Hurricane season starts June 1st and researchers at Colorado State University are predicting an active hurricane season for 2019. The group predicts that 13 named tropical storms will form and that five of these will become hurricanes. Of the five predicted hurricanes, two are expected to become major hurricanes with sustained wind speeds of 111 mph or greater. Now is the time to prepare your property for the high winds and water that these storms may bring.
Before any large storms head your way, take steps to minimize property damage. Start with your entry, parking and grounds. Fix damaged fences and secure any signage to withstand high winds. Trim trees and large bushes and remove any dead branches, plants or trees. Fill in any low spots on the grounds prone to flooding. Reduce the risk of damage from projectiles by firmly securing outdoor furnishings or ensuring they can be quickly and safely stowed when a storm arises. And remember to remove any coconuts!
Then, take a look at the buildings. Examine and replace interior and exterior caulk on windows to provide a tight seal. Evaluate emergency lighting for adequacy and function; stock up on batteries and bulbs. See whether downspouts and gutters need cleaning or additional fasteners. Make sure that water from the downspouts and property drains away from the building—fix the grading if it does not. If your property extends to the water, have an inspector assess any docks, marinas, moorings or pilings for high wind worthiness. FEMA recommends also checking the roof for damage or debris. Make any minor repairs now to avoid major damage later.
Inside the buildings, make sure the elevators, HVAC system and water pumps work as they should, advises Lorraine Megdanis of Presentation Dynamics. Contact the companies that maintain them to find out how to prepare these systems for a hurricane. Keep instructions for their storm preparation in hard copy in a designated emergency preparedness notebook as well as online—remember, power may be the first thing to go out.
Document on a site plan the location of all lift stations, fire pumps, generators, fuel storage, electrical rooms, shut-off valves, fire extinguishers, smoke detectors, hydrants and alarm control panels. Add the plan to the notebook. Inventory emergency suppliessuch as generators, sandbags, medical kits, plywood, saws, shovels, flashlights, batteries, battery-based phone chargers, disposable cameras, weather alert radio and Walkie-Talkies. Buy any needed items now.
With physical issues under control, take some time to protect the property financially. Review the property insurance policy—does it cover any recent additions or modifications? Is it adequate to repair or rebuild the property in the event of significant damage? Document the current condition and assets of the property from multiple angles to support any later claims, if necessary. Video footage may give a better perspective, but photographs will work, too. Verify with your attorney that you have the necessary legal protection, such as waivers or hold harmless clauses, and make arrangements for a line of credit to pay for major repairs or other unexpected costs arising from a hurricane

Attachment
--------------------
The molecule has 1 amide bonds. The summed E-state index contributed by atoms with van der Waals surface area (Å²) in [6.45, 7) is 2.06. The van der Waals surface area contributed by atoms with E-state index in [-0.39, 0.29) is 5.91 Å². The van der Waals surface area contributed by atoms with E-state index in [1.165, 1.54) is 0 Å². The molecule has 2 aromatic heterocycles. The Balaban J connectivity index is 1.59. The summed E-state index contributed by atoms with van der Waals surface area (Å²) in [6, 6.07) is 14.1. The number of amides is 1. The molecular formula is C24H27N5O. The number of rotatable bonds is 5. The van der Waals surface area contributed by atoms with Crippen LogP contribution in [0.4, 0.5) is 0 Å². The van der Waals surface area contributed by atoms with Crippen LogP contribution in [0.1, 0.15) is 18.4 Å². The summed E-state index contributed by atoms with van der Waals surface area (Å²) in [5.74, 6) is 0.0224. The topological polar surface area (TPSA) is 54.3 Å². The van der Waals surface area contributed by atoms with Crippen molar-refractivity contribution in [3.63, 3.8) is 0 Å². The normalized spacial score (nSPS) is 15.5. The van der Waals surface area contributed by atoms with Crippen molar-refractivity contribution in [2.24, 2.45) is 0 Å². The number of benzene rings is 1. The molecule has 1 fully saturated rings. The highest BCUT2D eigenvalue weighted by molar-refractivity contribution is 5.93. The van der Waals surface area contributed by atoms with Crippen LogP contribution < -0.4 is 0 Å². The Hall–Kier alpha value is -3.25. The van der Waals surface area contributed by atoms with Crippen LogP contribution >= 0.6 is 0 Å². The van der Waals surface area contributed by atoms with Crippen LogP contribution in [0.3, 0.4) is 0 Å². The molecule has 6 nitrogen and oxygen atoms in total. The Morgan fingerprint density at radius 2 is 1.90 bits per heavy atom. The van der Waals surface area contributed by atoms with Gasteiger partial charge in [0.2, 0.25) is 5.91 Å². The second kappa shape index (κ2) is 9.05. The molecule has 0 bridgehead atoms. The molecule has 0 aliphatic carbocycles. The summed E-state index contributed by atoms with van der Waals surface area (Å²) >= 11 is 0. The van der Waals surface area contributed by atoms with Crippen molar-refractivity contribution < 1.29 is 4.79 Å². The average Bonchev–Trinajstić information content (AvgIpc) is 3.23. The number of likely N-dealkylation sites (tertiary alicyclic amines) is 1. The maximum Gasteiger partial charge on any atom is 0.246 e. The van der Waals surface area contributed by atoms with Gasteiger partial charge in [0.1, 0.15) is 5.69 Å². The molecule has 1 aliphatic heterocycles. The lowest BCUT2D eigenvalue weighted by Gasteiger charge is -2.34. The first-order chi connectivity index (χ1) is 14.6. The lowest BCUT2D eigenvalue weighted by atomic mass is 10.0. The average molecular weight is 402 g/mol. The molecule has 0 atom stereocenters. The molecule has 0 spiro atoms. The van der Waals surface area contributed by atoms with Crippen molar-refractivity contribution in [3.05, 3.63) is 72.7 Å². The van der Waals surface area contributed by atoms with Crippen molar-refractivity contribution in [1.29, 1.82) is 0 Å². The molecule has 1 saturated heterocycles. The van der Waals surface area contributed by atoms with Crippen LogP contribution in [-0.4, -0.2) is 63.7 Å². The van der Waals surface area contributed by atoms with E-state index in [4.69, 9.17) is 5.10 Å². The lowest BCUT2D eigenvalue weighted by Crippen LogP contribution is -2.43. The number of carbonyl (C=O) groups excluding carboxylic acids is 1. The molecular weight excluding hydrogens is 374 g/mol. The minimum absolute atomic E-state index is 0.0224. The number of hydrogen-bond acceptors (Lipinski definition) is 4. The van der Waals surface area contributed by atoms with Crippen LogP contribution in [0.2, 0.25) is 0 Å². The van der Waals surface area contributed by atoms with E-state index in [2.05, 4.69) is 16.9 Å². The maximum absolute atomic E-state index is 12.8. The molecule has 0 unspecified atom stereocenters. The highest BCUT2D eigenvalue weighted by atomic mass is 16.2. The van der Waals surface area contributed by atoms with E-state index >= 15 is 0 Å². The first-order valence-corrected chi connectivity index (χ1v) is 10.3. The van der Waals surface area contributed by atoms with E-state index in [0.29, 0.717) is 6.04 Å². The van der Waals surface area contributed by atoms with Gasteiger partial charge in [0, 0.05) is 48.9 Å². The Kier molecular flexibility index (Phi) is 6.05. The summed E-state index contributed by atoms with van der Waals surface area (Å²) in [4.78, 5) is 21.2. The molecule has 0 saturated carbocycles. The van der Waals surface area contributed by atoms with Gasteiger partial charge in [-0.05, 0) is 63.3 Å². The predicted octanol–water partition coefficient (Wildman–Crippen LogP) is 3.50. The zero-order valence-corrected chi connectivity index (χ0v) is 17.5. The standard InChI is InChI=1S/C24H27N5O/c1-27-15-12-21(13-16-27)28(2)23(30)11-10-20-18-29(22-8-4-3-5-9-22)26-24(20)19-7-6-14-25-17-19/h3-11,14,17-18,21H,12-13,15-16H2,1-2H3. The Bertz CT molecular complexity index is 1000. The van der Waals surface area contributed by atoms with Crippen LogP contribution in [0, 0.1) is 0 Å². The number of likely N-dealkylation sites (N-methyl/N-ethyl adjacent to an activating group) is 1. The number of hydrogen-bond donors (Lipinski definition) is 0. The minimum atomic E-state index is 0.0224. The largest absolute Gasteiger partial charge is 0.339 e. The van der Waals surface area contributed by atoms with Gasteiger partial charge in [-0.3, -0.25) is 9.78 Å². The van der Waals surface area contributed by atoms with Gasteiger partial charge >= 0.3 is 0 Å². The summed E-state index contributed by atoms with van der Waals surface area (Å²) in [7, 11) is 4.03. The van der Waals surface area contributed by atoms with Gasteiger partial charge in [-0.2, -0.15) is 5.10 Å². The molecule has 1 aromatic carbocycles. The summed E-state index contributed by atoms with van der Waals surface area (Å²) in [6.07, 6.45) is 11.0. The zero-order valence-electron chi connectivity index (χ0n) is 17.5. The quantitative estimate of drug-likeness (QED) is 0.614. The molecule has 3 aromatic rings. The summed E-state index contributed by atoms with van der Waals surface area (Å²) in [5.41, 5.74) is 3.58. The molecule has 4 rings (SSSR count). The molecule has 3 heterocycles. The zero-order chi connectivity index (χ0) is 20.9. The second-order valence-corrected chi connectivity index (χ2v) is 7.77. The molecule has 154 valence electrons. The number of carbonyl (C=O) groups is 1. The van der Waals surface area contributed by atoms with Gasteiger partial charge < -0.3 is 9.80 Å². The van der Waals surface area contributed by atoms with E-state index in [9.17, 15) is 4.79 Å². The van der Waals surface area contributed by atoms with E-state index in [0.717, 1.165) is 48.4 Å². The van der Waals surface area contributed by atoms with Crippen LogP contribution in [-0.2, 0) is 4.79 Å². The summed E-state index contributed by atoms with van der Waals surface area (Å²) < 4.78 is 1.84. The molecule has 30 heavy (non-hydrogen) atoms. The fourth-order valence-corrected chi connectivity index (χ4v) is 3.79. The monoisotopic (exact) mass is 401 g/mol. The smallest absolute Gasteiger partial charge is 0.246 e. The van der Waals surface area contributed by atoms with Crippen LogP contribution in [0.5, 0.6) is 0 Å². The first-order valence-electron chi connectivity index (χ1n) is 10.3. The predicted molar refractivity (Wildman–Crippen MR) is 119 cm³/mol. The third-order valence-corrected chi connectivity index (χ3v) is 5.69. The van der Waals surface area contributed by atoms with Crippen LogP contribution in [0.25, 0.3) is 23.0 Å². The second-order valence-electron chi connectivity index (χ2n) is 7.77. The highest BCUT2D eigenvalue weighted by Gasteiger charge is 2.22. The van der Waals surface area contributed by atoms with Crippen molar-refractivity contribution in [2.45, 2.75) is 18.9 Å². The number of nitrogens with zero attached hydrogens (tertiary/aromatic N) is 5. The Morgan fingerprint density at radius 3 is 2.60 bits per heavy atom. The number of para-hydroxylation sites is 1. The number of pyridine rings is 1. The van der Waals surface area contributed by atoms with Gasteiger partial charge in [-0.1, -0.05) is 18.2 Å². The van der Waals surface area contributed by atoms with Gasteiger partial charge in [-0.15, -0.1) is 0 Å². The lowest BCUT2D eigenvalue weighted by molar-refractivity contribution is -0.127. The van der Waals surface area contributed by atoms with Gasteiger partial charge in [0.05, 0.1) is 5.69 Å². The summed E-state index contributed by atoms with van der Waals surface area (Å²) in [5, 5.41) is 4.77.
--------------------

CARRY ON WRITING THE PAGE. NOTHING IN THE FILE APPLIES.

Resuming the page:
Double check your business disaster recovery plansas well. Make sure critical computer files automatically back up to a remote or cloud-based system. Ensure all critical documents—insurance papers, financial data, leases and contracts—have been scanned and will be available even if the property becomes inaccessible. Review any special services requirements and responsibilities to tenants in connection with a storm or natural disaster. Determine, document and discuss the specific roles staff members will play in preparation for, during and after a hurricane. Talk with an attorney about what responsibilities you have for the property and to employees in the event of a mandatory evacuation.
Finally, focus on communicating plans and preparations. Establish who will monitor weather alerts and make decisions about preparing or closing the property. Determine who will keep your clients informed about the state of the property and any closings, hazards or specific damage. Designate someone to contact emergency services. Establish a clear plan for reaching all tenants and employees, along with alternative means of communication if the power goes out or phone lines are overwhelmed. Keep a phone list in the emergency preparedness notebook. Let all tenants know their responsibilities and what you will do prior to a hurricane via both email and letter.
In subsequent blogs, we’ll discuss how to secure and close down common areas and what to do after a major storm. Check back soon!